Saturday, May 20, 2006

The Day before The Race

It was pretty sunny this morning when I brought my new car to the church to have it blessed. Then I was awaken from my mid-morning nap by the sound of rain falling quite heavily on the roof. It has stopped now, and I hope it would stay that way for the whole weekend, especially with tomorrow's mountain bike race in Batangas.

I've ridden the course before but in several parts when I was staying there. Never had I imagined that they will combine it in a race. I'm sure it's going to be tough for those who are competing tomorrow with all those climbing.

I pray the weather would be forgiving tomorrow. I would really shorten the course if I feel the safety of the riders is in jeopardy. Regardless if it was 65 kilometers or 10 kilometers, it's still going to be the first man to reach the finish line anyway.

To those who are going to race tomorrow, I bid you good luck and I hope that you have fun.

Wednesday, May 17, 2006

A Race Director That Needs Some Direction

This Sunday is the 5th Edition of the EBD Barangay Tour Mountain Bike challenge. Held in Batangas City, the route is 65 kilometers consisting of cemented Barangay and Barrio roads, double tracks and mountain footpaths.

As the race director, I would have to wake up early Sunday morning and drive to Batangas City to be there by 6:00 in the morning.

This is going to be my second time to be a race director. The last time I was director was during my term as president of the Batangas Mountain Bikers. I hope everything turns out OK.

If you're interested in joining the details are in the Batangas Mountain Bikers website.

Friday, May 05, 2006

The Ride to Calatagan

We were supposed to start the ride from Quezon City, but King talked me to starting at Sta. Rosa, instead. The additional 30 kilometers wasn't worth the risk going through Metro Manila traffic at five in the morning. Fine then, to Sta. Rosa we go.

So we started the ride at Sta. Rosa at around 7:00 in the morning after unloading the three bikes from the roof rack at Caltex, putting on our gear and applying sunscreen. Powered by a "healthy" breakfast of Pan de Coco, Inipit and Powerade, we started the ride up Tagaytay. There we were, three souls willing to suffer under the heat of the sun riding three different beasts - a single speed road bike, a mountain bike with slick tires, and another mountain bike with full knobbies and a pannier.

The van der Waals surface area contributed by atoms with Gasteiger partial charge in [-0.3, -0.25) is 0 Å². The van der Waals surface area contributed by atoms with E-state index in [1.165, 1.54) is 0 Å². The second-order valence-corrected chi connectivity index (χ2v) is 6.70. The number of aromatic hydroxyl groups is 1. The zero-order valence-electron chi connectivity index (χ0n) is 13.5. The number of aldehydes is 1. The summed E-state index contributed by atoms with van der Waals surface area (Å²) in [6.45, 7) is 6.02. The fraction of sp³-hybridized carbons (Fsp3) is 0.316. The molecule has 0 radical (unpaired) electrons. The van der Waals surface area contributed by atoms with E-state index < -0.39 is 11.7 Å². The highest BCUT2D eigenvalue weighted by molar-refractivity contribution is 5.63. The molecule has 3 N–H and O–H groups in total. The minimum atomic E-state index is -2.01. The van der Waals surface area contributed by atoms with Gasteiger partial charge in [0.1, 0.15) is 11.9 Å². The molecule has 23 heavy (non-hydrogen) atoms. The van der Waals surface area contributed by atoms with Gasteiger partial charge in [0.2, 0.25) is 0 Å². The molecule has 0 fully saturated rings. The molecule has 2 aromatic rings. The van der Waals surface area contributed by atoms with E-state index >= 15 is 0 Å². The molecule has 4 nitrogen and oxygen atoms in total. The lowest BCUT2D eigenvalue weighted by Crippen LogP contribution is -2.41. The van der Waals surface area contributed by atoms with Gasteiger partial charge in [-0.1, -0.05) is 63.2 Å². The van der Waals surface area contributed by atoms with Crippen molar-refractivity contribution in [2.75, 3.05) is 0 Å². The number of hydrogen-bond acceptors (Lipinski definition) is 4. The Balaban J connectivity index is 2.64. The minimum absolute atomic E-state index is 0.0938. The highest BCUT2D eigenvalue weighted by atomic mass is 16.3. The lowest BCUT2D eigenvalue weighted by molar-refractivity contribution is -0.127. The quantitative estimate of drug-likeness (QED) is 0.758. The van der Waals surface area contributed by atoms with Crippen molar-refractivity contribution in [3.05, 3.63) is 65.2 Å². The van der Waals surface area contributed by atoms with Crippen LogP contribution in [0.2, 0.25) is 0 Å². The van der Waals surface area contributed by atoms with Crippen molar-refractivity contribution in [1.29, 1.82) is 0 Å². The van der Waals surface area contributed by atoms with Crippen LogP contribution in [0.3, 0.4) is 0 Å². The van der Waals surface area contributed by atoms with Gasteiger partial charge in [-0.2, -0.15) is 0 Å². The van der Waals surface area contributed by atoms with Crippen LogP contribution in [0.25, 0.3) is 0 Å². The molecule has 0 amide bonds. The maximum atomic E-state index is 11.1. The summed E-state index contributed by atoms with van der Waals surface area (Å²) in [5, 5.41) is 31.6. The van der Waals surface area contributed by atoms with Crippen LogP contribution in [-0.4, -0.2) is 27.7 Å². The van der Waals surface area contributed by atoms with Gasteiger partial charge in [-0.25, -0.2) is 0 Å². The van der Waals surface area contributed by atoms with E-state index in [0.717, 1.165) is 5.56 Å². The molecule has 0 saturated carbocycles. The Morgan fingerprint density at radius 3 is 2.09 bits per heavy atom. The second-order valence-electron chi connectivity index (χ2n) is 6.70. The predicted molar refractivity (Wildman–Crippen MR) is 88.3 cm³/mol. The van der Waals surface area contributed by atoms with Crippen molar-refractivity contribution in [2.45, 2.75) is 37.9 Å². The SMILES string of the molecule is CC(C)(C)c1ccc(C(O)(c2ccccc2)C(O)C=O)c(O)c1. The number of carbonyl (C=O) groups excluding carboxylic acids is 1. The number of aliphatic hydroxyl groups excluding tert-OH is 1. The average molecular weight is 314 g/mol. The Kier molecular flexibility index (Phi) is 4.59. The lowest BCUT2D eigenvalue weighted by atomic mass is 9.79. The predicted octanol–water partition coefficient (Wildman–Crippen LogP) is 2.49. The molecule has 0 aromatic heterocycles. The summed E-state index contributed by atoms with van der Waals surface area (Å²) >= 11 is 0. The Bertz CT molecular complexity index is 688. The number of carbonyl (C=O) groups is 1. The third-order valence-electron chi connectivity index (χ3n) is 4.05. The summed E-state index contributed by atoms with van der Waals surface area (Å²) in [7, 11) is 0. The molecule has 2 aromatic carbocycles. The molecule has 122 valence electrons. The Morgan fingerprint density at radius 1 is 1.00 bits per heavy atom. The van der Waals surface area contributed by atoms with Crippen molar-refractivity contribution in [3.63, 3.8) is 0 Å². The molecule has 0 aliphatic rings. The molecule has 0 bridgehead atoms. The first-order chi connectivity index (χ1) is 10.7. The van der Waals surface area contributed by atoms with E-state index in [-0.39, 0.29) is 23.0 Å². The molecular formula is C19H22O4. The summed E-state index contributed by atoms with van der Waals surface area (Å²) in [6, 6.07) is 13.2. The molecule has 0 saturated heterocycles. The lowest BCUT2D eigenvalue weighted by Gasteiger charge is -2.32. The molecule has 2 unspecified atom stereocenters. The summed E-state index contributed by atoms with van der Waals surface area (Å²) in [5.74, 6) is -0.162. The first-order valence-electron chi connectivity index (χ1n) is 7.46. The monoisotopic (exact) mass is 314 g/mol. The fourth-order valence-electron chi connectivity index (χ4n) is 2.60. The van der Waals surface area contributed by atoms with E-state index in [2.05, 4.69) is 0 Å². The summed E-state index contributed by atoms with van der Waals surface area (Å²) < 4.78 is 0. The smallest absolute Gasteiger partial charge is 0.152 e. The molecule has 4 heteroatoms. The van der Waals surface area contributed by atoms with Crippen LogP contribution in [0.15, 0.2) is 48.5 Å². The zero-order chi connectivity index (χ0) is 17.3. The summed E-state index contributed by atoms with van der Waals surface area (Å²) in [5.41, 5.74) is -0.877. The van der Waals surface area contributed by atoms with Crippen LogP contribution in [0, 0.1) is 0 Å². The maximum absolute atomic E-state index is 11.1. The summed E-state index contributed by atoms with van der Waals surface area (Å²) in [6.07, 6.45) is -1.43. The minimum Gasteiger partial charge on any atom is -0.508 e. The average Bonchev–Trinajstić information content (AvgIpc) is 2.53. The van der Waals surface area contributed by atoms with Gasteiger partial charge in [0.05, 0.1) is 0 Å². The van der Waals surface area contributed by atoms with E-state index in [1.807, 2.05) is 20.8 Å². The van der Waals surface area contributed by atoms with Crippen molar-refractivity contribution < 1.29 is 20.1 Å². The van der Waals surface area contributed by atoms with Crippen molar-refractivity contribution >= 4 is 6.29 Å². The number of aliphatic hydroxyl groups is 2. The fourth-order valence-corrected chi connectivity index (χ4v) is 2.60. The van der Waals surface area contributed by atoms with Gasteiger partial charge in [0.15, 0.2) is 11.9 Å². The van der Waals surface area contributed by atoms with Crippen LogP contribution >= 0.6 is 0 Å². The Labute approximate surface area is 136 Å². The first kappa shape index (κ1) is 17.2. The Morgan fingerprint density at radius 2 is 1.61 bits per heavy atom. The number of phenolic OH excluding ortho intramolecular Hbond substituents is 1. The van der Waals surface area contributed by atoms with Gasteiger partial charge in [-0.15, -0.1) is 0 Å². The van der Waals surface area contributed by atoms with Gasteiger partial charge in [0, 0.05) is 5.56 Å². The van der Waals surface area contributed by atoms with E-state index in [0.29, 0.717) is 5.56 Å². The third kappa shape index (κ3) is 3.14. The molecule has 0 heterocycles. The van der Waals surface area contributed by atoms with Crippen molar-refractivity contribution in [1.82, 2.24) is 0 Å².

I left the Camelbak in the car. I thought I wouldn't need it in the short climb. I have a new Discovery Channel-knockoff waterbottle filled with Powerade anyway. But when Charo said that they'll be waiting for us at the top, I reconsidered and got it back. At least if I get a puncture, I wouldn't have to call them for my tools.

I was riding with arm warmers covers at first to appease my wife, who hates my weird cyclist tanlines, but I just couldn't take it. I had to take them off at the first climb or I wouldn't last the ride. It was too damn hot!

So up to Sta. Rosa we climbed. It was surprisingly easy. I was just spinning all the way. There were only two major inclines - the first one up coming from Sta. Rosa and the one at the PNPA. I had a harder time climbing Antipolo.

King was riding his single speed road bike so he was on a league of his own. At the start of the PNPA climb, he stood on the pedals and just left us without any effort. I was thinking of catching up with him but I don't want to leave Mike behind, who's having a problem with his back. Now I know how a T-Mobile lieutenant feels like when Lance breaks away and Ullrich can't respond the way you want him to.

The climb up Tagaytay was 18 kilometers from Caltex. Charo and Mang Piermo, the driver, was waiting for us at the shoulder. After stopping for a few minutes for some more Pan de Coco and strawberry bread downed with Powerade, we continued riding.

Tagaytay itself is not flat. Going to Batulao, we had to climb several hills. Knowing it's the last one, Mike broke away and attacked the final climb before the downhill to Batulao. I was tempted to chase but I was thinking about conserving my energy. So I rode on King's wheel and let him bridge the gap.

Our next rendesvouz point was at the gasoline station near the fork going to Lemery, the the car wasn't there when we arrived. The driver apparently missed it, according to Charo.

From there it was a long downhill to the Nasugbu junction with a some rolling terrain near the end. It was long that eventually the adrenalin fades and you stop spinning and just coast. My fastest speed was 63.5 kilometers per hour but Mike's was faster at 64.

The car was parked near a waiting shed near the junction. We stopped for a short while to eat, chat and drink before we started the final leg from Nasugbu to Calatagan. After doing a bathroom break at the Shell Station at the corner, the suffering began.

The road from Nasugbu to Lian is flat. And at around 10:30 in the morning, the heat was getting to be more and more intense. We drafted to each other's slipstream, doing our turns at the front.

What killed us was the surprise climb between Lian and Calatagan. It was a short incline and not so steep, but coming from a flat road without expecting this made us shift to our granny gears. The great King, of course, just rode away. Again.

After the downhill and a few kilometers of flat roads, we finally reached Calatagan's Arc. And what better way to celebrate the achievement than a minor cramp on my left calf a kilometer after entering Catalagan.

I soft-pedalled the rest of the five kilometers to Punta Baluarte, where we had lunch and stayed for the night.

The trip totalled 92 kilometers. A pretty good achievement for someone who hasn't ridden long distances for quite some time.

Now I'm thinking of doing a Laguna de Tour - a bike ride going around Laguna de Bay that starts at Antipolo and ends in Muntinlupa.
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